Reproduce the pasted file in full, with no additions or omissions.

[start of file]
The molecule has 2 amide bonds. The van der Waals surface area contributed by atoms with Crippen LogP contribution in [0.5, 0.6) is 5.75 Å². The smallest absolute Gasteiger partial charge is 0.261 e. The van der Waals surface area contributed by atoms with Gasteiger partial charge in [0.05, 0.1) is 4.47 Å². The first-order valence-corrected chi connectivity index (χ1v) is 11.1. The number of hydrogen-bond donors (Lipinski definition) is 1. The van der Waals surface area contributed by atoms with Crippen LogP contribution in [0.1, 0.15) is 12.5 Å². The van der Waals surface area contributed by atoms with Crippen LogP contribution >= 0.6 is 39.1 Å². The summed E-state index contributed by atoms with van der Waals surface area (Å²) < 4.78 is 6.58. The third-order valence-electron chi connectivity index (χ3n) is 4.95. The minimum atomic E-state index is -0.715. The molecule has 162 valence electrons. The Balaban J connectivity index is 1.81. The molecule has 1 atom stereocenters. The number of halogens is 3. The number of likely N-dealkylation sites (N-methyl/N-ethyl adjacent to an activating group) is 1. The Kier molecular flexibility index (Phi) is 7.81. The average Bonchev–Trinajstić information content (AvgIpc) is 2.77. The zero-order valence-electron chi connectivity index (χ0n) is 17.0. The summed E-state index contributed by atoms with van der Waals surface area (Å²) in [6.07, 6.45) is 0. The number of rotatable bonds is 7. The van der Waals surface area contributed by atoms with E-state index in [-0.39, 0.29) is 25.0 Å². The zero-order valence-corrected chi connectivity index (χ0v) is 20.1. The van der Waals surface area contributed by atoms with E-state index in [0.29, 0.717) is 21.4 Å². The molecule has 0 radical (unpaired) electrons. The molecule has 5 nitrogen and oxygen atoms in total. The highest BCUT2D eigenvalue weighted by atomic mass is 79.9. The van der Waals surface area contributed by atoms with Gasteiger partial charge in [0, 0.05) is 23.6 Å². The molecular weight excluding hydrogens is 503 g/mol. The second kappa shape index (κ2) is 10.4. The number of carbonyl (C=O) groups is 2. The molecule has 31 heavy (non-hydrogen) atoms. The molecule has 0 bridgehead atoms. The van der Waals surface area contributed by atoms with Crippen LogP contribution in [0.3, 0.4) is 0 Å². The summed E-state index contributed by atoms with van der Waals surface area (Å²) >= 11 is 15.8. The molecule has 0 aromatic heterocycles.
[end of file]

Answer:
The molecule has 2 amide bonds. The van der Waals surface area contributed by atoms with Crippen LogP contribution in [0.5, 0.6) is 5.75 Å². The smallest absolute Gasteiger partial charge is 0.261 e. The van der Waals surface area contributed by atoms with Gasteiger partial charge in [0.05, 0.1) is 4.47 Å². The first-order valence-corrected chi connectivity index (χ1v) is 11.1. The number of hydrogen-bond donors (Lipinski definition) is 1. The van der Waals surface area contributed by atoms with Crippen LogP contribution in [0.1, 0.15) is 12.5 Å². The van der Waals surface area contributed by atoms with Crippen LogP contribution >= 0.6 is 39.1 Å². The summed E-state index contributed by atoms with van der Waals surface area (Å²) < 4.78 is 6.58. The third-order valence-electron chi connectivity index (χ3n) is 4.95. The minimum atomic E-state index is -0.715. The molecule has 162 valence electrons. The Balaban J connectivity index is 1.81. The molecule has 1 atom stereocenters. The number of halogens is 3. The number of likely N-dealkylation sites (N-methyl/N-ethyl adjacent to an activating group) is 1. The Kier molecular flexibility index (Phi) is 7.81. The average Bonchev–Trinajstić information content (AvgIpc) is 2.77. The zero-order valence-electron chi connectivity index (χ0n) is 17.0. The summed E-state index contributed by atoms with van der Waals surface area (Å²) in [6.07, 6.45) is 0. The number of rotatable bonds is 7. The van der Waals surface area contributed by atoms with E-state index in [-0.39, 0.29) is 25.0 Å². The zero-order valence-corrected chi connectivity index (χ0v) is 20.1. The van der Waals surface area contributed by atoms with E-state index in [0.29, 0.717) is 21.4 Å². The molecule has 0 radical (unpaired) electrons. The molecule has 5 nitrogen and oxygen atoms in total. The highest BCUT2D eigenvalue weighted by atomic mass is 79.9. The van der Waals surface area contributed by atoms with Gasteiger partial charge in [0, 0.05) is 23.6 Å². The molecular weight excluding hydrogens is 503 g/mol. The second kappa shape index (κ2) is 10.4. The number of carbonyl (C=O) groups is 2. The molecule has 31 heavy (non-hydrogen) atoms. The molecule has 0 bridgehead atoms. The van der Waals surface area contributed by atoms with Crippen LogP contribution in [0.3, 0.4) is 0 Å². The summed E-state index contributed by atoms with van der Waals surface area (Å²) >= 11 is 15.8. The molecule has 0 aromatic heterocycles.